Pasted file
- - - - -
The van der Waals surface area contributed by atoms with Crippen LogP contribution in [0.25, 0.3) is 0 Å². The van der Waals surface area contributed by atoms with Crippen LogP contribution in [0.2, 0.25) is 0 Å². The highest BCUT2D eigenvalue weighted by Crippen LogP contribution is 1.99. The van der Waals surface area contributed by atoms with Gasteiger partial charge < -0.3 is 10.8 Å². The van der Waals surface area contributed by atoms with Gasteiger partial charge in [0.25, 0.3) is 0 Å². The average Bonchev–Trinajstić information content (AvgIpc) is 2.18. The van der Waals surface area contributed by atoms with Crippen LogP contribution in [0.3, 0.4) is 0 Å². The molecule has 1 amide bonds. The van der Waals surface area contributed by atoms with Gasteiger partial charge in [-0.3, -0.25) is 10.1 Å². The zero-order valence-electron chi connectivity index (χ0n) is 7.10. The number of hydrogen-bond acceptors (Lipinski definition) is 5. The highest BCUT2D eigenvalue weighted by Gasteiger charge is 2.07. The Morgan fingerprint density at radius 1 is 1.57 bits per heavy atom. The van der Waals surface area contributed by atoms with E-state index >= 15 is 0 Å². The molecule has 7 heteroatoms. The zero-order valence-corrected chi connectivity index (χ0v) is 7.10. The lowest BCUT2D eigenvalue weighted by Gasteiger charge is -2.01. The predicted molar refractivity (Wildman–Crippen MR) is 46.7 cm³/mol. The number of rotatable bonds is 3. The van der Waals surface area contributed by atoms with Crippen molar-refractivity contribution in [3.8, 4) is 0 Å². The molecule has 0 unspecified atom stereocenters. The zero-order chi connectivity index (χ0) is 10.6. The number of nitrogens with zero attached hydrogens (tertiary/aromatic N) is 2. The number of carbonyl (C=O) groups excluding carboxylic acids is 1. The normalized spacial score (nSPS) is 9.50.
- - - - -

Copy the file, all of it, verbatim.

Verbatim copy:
The van der Waals surface area contributed by atoms with Crippen LogP contribution in [0.25, 0.3) is 0 Å². The van der Waals surface area contributed by atoms with Crippen LogP contribution in [0.2, 0.25) is 0 Å². The highest BCUT2D eigenvalue weighted by Crippen LogP contribution is 1.99. The van der Waals surface area contributed by atoms with Gasteiger partial charge < -0.3 is 10.8 Å². The van der Waals surface area contributed by atoms with Gasteiger partial charge in [0.25, 0.3) is 0 Å². The average Bonchev–Trinajstić information content (AvgIpc) is 2.18. The van der Waals surface area contributed by atoms with Crippen LogP contribution in [0.3, 0.4) is 0 Å². The molecule has 1 amide bonds. The van der Waals surface area contributed by atoms with Gasteiger partial charge in [-0.3, -0.25) is 10.1 Å². The zero-order valence-electron chi connectivity index (χ0n) is 7.10. The number of hydrogen-bond acceptors (Lipinski definition) is 5. The highest BCUT2D eigenvalue weighted by Gasteiger charge is 2.07. The Morgan fingerprint density at radius 1 is 1.57 bits per heavy atom. The van der Waals surface area contributed by atoms with E-state index >= 15 is 0 Å². The molecule has 7 heteroatoms. The zero-order valence-corrected chi connectivity index (χ0v) is 7.10. The lowest BCUT2D eigenvalue weighted by Gasteiger charge is -2.01. The predicted molar refractivity (Wildman–Crippen MR) is 46.7 cm³/mol. The number of rotatable bonds is 3. The van der Waals surface area contributed by atoms with Crippen molar-refractivity contribution in [3.8, 4) is 0 Å². The molecule has 0 unspecified atom stereocenters. The zero-order chi connectivity index (χ0) is 10.6. The number of nitrogens with zero attached hydrogens (tertiary/aromatic N) is 2. The number of carbonyl (C=O) groups excluding carboxylic acids is 1. The normalized spacial score (nSPS) is 9.50.